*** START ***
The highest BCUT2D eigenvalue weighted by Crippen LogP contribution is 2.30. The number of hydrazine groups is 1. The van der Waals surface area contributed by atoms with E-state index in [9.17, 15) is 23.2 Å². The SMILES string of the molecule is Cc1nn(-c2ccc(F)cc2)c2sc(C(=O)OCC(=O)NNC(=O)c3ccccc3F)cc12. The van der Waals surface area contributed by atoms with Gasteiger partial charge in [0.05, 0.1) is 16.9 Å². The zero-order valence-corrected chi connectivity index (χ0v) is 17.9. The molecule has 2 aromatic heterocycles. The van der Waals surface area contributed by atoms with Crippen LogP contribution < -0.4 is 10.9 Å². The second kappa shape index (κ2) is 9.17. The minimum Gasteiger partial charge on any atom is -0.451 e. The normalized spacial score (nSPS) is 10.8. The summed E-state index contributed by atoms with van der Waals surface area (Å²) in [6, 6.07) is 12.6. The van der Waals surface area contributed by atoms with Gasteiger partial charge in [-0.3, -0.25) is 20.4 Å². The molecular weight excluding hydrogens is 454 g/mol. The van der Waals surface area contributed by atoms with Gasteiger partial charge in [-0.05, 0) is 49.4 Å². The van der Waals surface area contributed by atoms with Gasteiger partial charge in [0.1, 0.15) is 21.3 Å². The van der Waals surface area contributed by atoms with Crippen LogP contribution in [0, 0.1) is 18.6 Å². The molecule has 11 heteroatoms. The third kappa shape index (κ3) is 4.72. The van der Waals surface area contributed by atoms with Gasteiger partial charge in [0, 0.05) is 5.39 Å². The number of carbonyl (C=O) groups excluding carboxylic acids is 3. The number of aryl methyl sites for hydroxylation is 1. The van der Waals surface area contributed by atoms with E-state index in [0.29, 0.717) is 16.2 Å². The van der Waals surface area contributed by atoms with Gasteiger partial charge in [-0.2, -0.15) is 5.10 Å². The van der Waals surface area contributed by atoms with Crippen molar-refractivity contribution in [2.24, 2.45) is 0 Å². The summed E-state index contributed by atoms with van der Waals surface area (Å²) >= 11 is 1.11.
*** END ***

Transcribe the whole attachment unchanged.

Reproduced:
The highest BCUT2D eigenvalue weighted by Crippen LogP contribution is 2.30. The number of hydrazine groups is 1. The van der Waals surface area contributed by atoms with E-state index in [9.17, 15) is 23.2 Å². The SMILES string of the molecule is Cc1nn(-c2ccc(F)cc2)c2sc(C(=O)OCC(=O)NNC(=O)c3ccccc3F)cc12. The van der Waals surface area contributed by atoms with Gasteiger partial charge in [0.05, 0.1) is 16.9 Å². The zero-order valence-corrected chi connectivity index (χ0v) is 17.9. The molecule has 2 aromatic heterocycles. The van der Waals surface area contributed by atoms with Crippen LogP contribution < -0.4 is 10.9 Å². The second kappa shape index (κ2) is 9.17. The minimum Gasteiger partial charge on any atom is -0.451 e. The normalized spacial score (nSPS) is 10.8. The summed E-state index contributed by atoms with van der Waals surface area (Å²) in [6, 6.07) is 12.6. The van der Waals surface area contributed by atoms with Gasteiger partial charge in [-0.3, -0.25) is 20.4 Å². The molecular weight excluding hydrogens is 454 g/mol. The van der Waals surface area contributed by atoms with Gasteiger partial charge in [-0.05, 0) is 49.4 Å². The van der Waals surface area contributed by atoms with Gasteiger partial charge in [0.1, 0.15) is 21.3 Å². The van der Waals surface area contributed by atoms with Crippen LogP contribution in [0, 0.1) is 18.6 Å². The molecule has 11 heteroatoms. The third kappa shape index (κ3) is 4.72. The van der Waals surface area contributed by atoms with Gasteiger partial charge in [0, 0.05) is 5.39 Å². The number of carbonyl (C=O) groups excluding carboxylic acids is 3. The number of aryl methyl sites for hydroxylation is 1. The van der Waals surface area contributed by atoms with E-state index in [0.29, 0.717) is 16.2 Å². The van der Waals surface area contributed by atoms with Gasteiger partial charge in [-0.2, -0.15) is 5.10 Å². The van der Waals surface area contributed by atoms with Crippen molar-refractivity contribution in [2.24, 2.45) is 0 Å². The summed E-state index contributed by atoms with van der Waals surface area (Å²) >= 11 is 1.11.